Walnuts are thought of as brain food, not only because they’re shaped like a brain, but because they’re an excellent source of alpha-linolenic acid, a type of omega-3 fat that the body uses to make DHA, needed to improve memory. Walnuts also contain an antioxidant called ellagic acid, which helps protect the brain from free radical damage. Flax and chia seeds are also good sources. Add the ground seeds to breakfast cereals or smoothies for an extra omega-3 boost.
Berries
Eat more berries! According to a paper published in the recent Annals of Neurology, women who have higher intakes of berries in their diets have a slower rate of age-related memory loss. Berries have high levels of magic ingredients anthocyanidins and flavonoids, which are each associated with lower rates of cognitive decline. You don’t need to eat a truck-load of berries to get this effect, either. Apparently, positive effects were seen in women who only consumed ½ cup of blueberries or 1 cup of strawberries a week. And, the more berries eaten the better the effect too.






Alzheimer’s? Stay mentally Active!

Mental decline as you age appears to be largely due to altered connections among brain cells. But research has found that keeping the brain active seems to increase its vitality and may build its reserves of brain cells and connections. You could even generate new brain cells.
You don’t have to turn your life upside down, or make extreme changes to achieve many of these benefits. Start with something small, like a daily walk. After a while, add another small change.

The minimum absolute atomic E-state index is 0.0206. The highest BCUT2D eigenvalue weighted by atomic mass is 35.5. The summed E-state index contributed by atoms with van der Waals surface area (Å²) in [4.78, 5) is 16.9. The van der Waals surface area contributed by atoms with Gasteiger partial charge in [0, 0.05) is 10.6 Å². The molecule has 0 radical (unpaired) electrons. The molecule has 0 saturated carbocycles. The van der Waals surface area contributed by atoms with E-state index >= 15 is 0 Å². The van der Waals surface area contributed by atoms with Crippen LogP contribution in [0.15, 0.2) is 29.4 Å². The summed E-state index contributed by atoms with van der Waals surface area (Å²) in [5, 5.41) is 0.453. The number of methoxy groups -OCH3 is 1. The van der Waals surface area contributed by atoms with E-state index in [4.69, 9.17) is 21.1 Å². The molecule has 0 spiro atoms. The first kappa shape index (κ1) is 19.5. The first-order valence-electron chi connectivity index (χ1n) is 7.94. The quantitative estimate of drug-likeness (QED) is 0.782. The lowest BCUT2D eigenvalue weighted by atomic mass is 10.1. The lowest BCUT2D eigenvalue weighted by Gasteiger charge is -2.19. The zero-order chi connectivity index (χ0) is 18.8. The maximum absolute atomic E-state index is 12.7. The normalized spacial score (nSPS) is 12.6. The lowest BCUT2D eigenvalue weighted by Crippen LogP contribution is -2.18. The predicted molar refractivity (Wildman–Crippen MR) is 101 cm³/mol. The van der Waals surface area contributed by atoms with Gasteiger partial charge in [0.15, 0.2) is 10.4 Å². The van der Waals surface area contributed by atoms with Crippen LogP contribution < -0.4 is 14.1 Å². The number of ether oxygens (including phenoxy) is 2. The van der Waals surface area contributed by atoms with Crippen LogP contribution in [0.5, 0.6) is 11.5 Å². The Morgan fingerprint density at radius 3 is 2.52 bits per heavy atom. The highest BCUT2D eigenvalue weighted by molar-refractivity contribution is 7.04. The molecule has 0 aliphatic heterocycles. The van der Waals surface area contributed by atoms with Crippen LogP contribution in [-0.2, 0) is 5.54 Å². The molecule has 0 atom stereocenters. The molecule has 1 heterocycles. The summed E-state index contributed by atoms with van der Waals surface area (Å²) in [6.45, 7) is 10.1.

Keep your brain active every day:

Stay curious and involved — commit to lifelong learning
Read, write, work crossword or other puzzles
Attend lectures and plays
Enroll in courses at your local adult education center, community college or other community group
Play games
Garden
Try memory exercises






How Do Doctors Diagnose Dementia?

It may be helpful to consider some of the criteria physicians and experts in cognition use to determine if a patient is showing early signs of dementia. The following list is adapted from “Diagnosis, Management and Treatment of Dementia: A Practical Guide for Primary Care Physicians,” published by the American Medical Association.
-Normal Aging: The person complains of memory loss but can provide considerable detail regarding incidents of forgetfulness.
-Dementia: The person complains of memory problems only if specifically asked and cannot recall instances when memory loss was noticeable.
-Normal Aging: The individual is more concerned about perceived forgetfulness than close family members are.
-Dementia: Close family members are much more concerned than the individual is about incidents of memory loss.
-Normal Aging: Recent memory for important events, affairs and conversations is not impaired.
-Dementia: Recent memory for events and ability to converse are both noticeably impaired.
-Normal Aging: The person has occasional difficulty finding words.
-Dementia: The person makes frequent word-finding pauses and substitutions.